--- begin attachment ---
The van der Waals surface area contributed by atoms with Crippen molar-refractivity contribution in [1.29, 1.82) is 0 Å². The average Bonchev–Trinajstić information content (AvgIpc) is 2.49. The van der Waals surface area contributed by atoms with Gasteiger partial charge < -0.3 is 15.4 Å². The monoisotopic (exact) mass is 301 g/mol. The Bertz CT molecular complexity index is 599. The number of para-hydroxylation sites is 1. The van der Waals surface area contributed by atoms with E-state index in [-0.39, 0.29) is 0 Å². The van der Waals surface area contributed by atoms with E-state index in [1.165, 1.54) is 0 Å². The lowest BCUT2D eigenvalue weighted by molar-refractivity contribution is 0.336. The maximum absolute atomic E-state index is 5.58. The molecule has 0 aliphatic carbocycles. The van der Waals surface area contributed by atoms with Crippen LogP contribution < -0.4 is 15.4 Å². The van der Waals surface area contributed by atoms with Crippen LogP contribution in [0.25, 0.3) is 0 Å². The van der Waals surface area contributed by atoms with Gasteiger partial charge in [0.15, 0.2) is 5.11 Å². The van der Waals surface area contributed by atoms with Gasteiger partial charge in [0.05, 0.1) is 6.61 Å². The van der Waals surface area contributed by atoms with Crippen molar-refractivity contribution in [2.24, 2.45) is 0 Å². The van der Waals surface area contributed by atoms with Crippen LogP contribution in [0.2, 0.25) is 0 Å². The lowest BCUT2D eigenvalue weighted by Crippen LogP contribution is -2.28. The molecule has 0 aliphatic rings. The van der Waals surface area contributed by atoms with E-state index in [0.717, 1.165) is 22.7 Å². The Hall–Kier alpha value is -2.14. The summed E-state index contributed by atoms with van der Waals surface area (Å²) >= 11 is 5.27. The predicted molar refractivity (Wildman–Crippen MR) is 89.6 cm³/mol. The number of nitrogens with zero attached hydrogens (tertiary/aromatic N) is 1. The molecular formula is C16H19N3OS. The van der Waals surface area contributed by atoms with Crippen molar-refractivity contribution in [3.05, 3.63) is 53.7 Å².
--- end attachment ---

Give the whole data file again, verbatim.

The van der Waals surface area contributed by atoms with Crippen molar-refractivity contribution in [1.29, 1.82) is 0 Å². The average Bonchev–Trinajstić information content (AvgIpc) is 2.49. The van der Waals surface area contributed by atoms with Gasteiger partial charge < -0.3 is 15.4 Å². The monoisotopic (exact) mass is 301 g/mol. The Bertz CT molecular complexity index is 599. The number of para-hydroxylation sites is 1. The van der Waals surface area contributed by atoms with E-state index in [-0.39, 0.29) is 0 Å². The van der Waals surface area contributed by atoms with E-state index in [1.165, 1.54) is 0 Å². The lowest BCUT2D eigenvalue weighted by molar-refractivity contribution is 0.336. The maximum absolute atomic E-state index is 5.58. The molecule has 0 aliphatic carbocycles. The van der Waals surface area contributed by atoms with Crippen LogP contribution < -0.4 is 15.4 Å². The van der Waals surface area contributed by atoms with Crippen LogP contribution in [0.25, 0.3) is 0 Å². The van der Waals surface area contributed by atoms with Gasteiger partial charge in [0.15, 0.2) is 5.11 Å². The van der Waals surface area contributed by atoms with Gasteiger partial charge in [0.05, 0.1) is 6.61 Å². The van der Waals surface area contributed by atoms with Crippen molar-refractivity contribution in [2.24, 2.45) is 0 Å². The van der Waals surface area contributed by atoms with Crippen LogP contribution in [0.2, 0.25) is 0 Å². The lowest BCUT2D eigenvalue weighted by Crippen LogP contribution is -2.28. The molecule has 0 aliphatic rings. The van der Waals surface area contributed by atoms with E-state index in [0.717, 1.165) is 22.7 Å². The Hall–Kier alpha value is -2.14. The summed E-state index contributed by atoms with van der Waals surface area (Å²) >= 11 is 5.27. The predicted molar refractivity (Wildman–Crippen MR) is 89.6 cm³/mol. The number of nitrogens with zero attached hydrogens (tertiary/aromatic N) is 1. The molecular formula is C16H19N3OS. The van der Waals surface area contributed by atoms with Crippen molar-refractivity contribution in [3.05, 3.63) is 53.7 Å².